Inevitably though, kids who take the class will make mistakes or get stuck. But never fear, the built-in help option is fantastic. It does necessitate the student’s ability to convey their challenge in words, though. Because of this, for the younger students taking the class, a parent’s help is sometimes needed—and certainly helpful. Also, parents who having a programming background or are just really good at following directions and solving problems, can help their kids on their own before contacting Youth Digital for help. If that doesn’t work, it is very easy to write for help, and the knowledgeable people on the other end will guide you through solving the problem. My son made a variety of mistakes along the way, some very basic, but two or three of them involved some serious help by the support staff. The issues were all solved quickly and efficiently.

Even when he didn’t feel like doing parts of the class, my son would still enjoy himself, learn, and giggle at the videos. He would find them so funny that he’d call everyone over to watch parts with him. By the end of the course though, he got mentally tired and was ready to be done, but it was the end of the school year and he just wanted summer break to start. Still, he got his mod finished, packaged up, and submitted to Youth Digital for assessment.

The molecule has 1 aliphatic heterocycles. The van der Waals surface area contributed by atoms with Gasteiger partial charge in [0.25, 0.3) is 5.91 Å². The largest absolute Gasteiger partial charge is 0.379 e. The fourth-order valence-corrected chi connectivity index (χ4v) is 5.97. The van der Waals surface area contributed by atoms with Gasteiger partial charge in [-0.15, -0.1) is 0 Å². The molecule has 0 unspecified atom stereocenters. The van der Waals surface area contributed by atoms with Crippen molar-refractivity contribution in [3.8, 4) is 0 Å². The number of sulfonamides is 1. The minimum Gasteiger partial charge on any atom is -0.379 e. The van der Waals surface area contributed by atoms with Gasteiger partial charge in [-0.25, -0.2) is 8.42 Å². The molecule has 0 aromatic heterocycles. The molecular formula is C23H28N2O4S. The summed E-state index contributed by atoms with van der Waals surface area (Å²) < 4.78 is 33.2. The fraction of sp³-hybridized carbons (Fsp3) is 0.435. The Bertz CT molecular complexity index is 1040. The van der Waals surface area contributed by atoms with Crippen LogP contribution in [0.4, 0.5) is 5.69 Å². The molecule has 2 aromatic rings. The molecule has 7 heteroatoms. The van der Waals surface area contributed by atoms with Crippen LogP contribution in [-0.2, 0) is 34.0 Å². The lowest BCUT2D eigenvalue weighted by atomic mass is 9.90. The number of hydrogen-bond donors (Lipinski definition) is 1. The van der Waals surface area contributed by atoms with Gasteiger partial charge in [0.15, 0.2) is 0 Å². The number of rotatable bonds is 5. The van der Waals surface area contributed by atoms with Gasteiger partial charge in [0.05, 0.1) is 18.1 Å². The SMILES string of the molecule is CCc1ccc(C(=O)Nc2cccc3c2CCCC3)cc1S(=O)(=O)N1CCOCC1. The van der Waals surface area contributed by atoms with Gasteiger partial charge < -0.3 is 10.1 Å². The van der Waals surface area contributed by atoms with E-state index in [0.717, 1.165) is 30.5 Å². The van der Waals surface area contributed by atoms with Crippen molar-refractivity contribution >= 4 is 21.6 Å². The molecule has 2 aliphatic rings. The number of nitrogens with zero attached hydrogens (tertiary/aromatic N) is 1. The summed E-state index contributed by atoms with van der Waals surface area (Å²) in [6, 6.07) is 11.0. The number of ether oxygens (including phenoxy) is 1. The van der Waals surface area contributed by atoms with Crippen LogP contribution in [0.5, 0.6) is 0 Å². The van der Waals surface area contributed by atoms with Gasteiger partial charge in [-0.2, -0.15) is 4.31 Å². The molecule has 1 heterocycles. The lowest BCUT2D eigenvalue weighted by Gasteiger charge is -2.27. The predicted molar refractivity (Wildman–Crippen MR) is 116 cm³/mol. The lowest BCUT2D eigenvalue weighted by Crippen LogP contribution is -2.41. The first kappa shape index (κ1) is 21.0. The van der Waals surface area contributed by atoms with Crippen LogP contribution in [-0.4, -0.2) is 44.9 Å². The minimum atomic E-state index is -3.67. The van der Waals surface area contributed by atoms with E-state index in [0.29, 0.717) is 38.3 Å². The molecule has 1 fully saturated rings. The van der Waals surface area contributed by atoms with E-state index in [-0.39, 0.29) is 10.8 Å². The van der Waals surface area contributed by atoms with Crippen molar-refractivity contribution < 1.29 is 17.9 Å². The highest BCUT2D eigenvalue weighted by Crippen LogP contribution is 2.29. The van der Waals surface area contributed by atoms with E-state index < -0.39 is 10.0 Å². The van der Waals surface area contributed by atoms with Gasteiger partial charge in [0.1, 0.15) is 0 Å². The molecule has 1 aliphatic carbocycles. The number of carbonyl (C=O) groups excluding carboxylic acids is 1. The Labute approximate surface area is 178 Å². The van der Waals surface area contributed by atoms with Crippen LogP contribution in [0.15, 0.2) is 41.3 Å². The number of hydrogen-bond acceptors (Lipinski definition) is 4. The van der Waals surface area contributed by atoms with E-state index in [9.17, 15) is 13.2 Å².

Within a couple of weeks, we had the results, a final assessment of his submitted mod. He was given a score (26 out of 30, not bad!), which was based on a number of factors, each of which were given a score out of 5. Each factor was accompanied by a lengthy comment by the assessor, praising all the things he did right.

With no hesitation or qualification, I recommend this class to any kid or adult, who has patience, a sense of humor, and an interest in Minecraft, and wants to make their own mods. Youth Digital also offers many other classes that would be good for kids interested in other related fields. Check out their website for the latest offerings. These classes are wonderful to sneak some education into your kids’ summer break, are useful for homeschooling, or are a great supplement to conventional schooling.

Youth Digital classes cost $249.99. This may seem like a steep price, but there is plenty of value included, and access to the class material is good for one year. This is plenty of time to go the slow route, or you can enjoy the fast route and take advantage of other class features. Youth Digital also periodically has sales on their class tuition.

GeekMom received this item for review purposes.

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5 thoughts on “Youth Digital’s Minecraft Mod Design 1 Class: Final Assessment

  1. We also purchased Youth Digital’s Mod Design 1 course. We have had nothing but problems with it. Their support leaves a lot to be desired. I am very unhappy with them.

  2. We also are using Mod Design 1. We have had a fantastic experience. One of my daughters (she’s autistic) has struggled with some of the lessons. However, the support team is very quick to respond with helpful reminders and suggestions.

  3. Do not get this if you think you will learn how to actually learn how to program, the most it teaches you is how to copy, paste, and change around numbers.